Bernanke also “warned that the gold standard often produced pro-cyclical impulses. During periods of strong growth, money supply would increase and interest rates would fall, which is exactly the opposite of modern central banking and the withdrawal of the proverbial punchbowl just as the party gets going.” “Exactly the opposite” is exactly what is needed. Bernanke’s perspective is based upon a false assumption; that strong economic growth is bad. Here is a reason why we have runaway boom-bust cycles. The fed “encourages” growth by expanding the money supply, then “combats inflation” by reducing it. But a growing money supply is a natural consequence of economic growth, because as production and trade expand, more money is needed to facilitate this activity. Under a free banking gold standard, the money supply can increase or decrease relative to the gold supply, thanks to fractional reserve banking, based on economic demand. Thus, the market, rather than a gaggle of central planning bureaucrats, determines money supply.
All of Bernanke’s objections are a smoke screen, however. There is a more covert – and morally sinister - reason for governments to abandon and/or resist a gold standard. Without a gold anchor, governments are free to engage in unrestrained inflation, which is a back-door form of taxation. Inflation is the artificial expansion of the money supply; that is, money unsupported by productive work and trade. Inflation is a tax, not on your dollars, but on your dollars’ purchasing power – i.e. its value. It is a sinister form of theft that manifests itself through rising prices somewhere in, and ultimately throughout, the economy. Again, the housing bubble is a recent example of this phenomenon. (For an in-depth discussion of the relationship between money and wealth, see my Obushonomics vs. Gilliganomics.)
By far the primary reason for governments to establish central banks and abandon gold is to create access to revenues it finds politically impossible to raise through the more honest means of direct taxation. The main purpose of a fiat currency central bank is to give inflationary powers of artificial money creation to the political class. It is a means by which politicians loot the private sector’s wealth without most people even knowing it, to finance the government’s budget. As we watch consumer prices rise in today’s economic environment, what we are actually experiencing is the draining of our wealth to pay for profligate government spending and the deficits.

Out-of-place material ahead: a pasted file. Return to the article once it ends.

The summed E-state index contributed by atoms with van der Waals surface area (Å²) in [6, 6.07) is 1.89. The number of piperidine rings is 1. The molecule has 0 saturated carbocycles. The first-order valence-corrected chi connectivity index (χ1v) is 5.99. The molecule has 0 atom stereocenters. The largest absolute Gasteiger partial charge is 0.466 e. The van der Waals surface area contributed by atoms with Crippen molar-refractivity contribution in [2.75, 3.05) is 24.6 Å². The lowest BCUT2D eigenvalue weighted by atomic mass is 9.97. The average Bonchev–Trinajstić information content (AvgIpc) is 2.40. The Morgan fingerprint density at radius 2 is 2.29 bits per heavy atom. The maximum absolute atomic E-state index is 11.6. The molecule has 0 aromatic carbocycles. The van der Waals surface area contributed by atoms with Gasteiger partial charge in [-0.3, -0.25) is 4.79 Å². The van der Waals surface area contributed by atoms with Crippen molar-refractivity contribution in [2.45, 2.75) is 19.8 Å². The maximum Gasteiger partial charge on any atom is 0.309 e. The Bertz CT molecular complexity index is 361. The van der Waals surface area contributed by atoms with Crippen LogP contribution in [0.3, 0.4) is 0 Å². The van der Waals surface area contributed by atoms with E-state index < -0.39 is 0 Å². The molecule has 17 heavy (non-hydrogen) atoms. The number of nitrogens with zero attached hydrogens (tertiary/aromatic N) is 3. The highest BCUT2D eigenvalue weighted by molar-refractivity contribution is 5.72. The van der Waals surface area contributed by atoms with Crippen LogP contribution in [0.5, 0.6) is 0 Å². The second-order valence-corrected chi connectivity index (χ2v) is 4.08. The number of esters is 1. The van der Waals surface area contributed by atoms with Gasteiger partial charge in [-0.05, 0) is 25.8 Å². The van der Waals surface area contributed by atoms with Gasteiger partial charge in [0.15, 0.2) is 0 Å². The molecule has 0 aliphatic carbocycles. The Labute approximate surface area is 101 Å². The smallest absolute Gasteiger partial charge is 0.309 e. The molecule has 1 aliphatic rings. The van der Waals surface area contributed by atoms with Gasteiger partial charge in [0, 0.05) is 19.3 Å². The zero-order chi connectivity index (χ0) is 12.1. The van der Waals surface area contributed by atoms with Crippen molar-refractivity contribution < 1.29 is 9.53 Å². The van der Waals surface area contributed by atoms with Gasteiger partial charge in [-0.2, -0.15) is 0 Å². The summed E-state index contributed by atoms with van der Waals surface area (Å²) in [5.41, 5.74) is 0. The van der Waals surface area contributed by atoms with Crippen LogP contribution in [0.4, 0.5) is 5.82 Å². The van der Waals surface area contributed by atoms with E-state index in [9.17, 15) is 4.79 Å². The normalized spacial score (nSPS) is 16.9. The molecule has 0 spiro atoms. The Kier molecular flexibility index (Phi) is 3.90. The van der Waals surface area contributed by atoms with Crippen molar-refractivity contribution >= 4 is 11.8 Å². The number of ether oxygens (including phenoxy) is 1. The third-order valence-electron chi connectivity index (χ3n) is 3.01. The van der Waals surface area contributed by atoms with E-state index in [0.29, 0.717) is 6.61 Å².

A return to a gold standard would be a major step in the right direction, but only a step. For a gold standard to operate effectively as a protector of the value of money and thus of our wealth, it must be accompanied by free, laissez-faire banking; i.e., no central bank or government bank regulations other than enforcement of contracts and anti-fraud laws. Still, imposing the discipline of a new international gold standard could act as a check on government spending and manipulation of the economy in the short to intermediate term. (For an excellent education on the gold standard and free vs. central banking, see Richard M. Salsman, Gold and Liberty, reviewed here.)
The maintenance of a fiat currency regime – currency unbacked by hard assets – is a critical enabler of statist government. Bernanke admits as much, as the article notes, because “under the strict adherence to a gold standard, monetary policy tools could not be used.” This is precisely why we must advocate for a new gold standard (and an end to central banking). Bernanke’s tirade against the gold standard is the imperial political class’s counter-attack against the rising forces of gold-standard liberty, as it circles the wagons in an attempt to protect a critical tool for maintaining its power.
For more, see Bernanke Defends Fed Policy that Turned Dollar Into Four Cents